If Ron Dennis was still at McLaren he would probably have described the teams’ pre-season testing programme as ‘sub-optimal’. The MCL32 suffered a huge number of failures across the eight days of testing at Barcelona, including four in the last two days alone, and the team seem to be struggling to find a solution.
The main reason for the stoppages seemed to be electrical glitches, but even after replacing all the faulty parts the same issues were cropping up again and again. According to the head of Honda’s F1 project Yusuke Hasegawa “a significant amount of today’s [Friday’s] test was spent trying to identify what was causing the car to lose power.”
McLaren confirmed this, saying “Overnight, the team changed a number of electrical components on both the PU and chassis, but the problem persisted. With every run in the morning session, the team changed further parts in an effort to eliminate as many variables as possible and identify the source.”
Oh dear. That’s a lot of time spent trying to work out why the engine is broken and not, you know, learning about the new car. McLaren-Honda have covered significantly fewer laps than any other team, the car’s best lap is nearly three seconds slower the the fastest overall, and they’ve already made more engine changes than they’ll be allowed to during the season. At this rate we’ll be seeing the return of 70-place grid penalties before the European season even starts!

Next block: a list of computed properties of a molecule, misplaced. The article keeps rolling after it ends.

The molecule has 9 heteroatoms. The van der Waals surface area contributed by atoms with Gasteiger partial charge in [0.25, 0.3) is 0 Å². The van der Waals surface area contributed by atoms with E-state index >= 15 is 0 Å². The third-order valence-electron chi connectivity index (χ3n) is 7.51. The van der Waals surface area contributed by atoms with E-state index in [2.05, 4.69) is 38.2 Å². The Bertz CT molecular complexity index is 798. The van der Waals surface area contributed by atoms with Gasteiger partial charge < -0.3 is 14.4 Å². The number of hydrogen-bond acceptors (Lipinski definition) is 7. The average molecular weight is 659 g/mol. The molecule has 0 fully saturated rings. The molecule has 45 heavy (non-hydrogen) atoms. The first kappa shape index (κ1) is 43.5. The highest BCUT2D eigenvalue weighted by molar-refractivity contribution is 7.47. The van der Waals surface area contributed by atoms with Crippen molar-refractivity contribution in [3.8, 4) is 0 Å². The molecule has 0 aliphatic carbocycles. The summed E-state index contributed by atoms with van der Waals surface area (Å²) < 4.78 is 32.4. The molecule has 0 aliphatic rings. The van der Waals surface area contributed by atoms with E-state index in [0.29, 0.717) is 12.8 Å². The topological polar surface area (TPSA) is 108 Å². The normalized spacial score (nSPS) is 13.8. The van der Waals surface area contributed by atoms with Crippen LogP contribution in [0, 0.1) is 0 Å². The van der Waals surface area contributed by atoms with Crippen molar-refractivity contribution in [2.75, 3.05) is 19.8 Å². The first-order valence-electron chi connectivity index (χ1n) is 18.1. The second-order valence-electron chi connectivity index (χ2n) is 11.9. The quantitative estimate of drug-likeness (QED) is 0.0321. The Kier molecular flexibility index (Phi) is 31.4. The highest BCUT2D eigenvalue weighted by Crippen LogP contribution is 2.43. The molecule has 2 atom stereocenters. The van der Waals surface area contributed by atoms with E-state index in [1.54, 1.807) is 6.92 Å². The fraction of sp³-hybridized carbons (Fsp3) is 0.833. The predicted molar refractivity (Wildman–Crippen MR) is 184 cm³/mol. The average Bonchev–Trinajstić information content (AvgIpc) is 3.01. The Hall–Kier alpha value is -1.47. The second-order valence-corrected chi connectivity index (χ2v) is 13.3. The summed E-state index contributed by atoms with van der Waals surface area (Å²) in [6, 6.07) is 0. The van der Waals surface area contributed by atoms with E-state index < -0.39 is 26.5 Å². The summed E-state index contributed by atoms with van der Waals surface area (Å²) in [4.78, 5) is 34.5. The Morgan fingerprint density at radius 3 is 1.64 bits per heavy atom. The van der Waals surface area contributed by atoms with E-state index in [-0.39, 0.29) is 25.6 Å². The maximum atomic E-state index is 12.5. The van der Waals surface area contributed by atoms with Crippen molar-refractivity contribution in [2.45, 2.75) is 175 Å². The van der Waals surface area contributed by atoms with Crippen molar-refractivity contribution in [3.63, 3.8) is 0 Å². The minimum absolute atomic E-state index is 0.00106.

According to Sky Sports however the main reason for the failures is that the Honda engine is producing so many vibrations that it’s causing failures with the electrical system. And when you listen to the sound of the car in this video filmed at the track, it certainly sounds like it could be a plausible explanation.
I know the Honda engine has always sounded a bit different to the others, but that can’t be good, right?
McLaren’s racing director Eric Boullier feels like the problems can be fixed however, and that the team will be in much better shape by the Australian Grand Prix: Although we’ve suffered a number of issues over the course of two weeks of testing, we’ve certainly learned a lot about the car, and we know the problems that need to be addressed,” he said.
“Plainly speaking, they aren’t overnight fixes, but we’re hopeful both McLaren and Honda will be able to make progress on them ahead of Australia.”
He sounds pretty optimistic, but then he has to – he’s part of the team. You wouldn’t catch anyone at McLaren bad-mouthing their engine partner and questioning their commitment. Not unless their name is Fernando Alonso, anyway.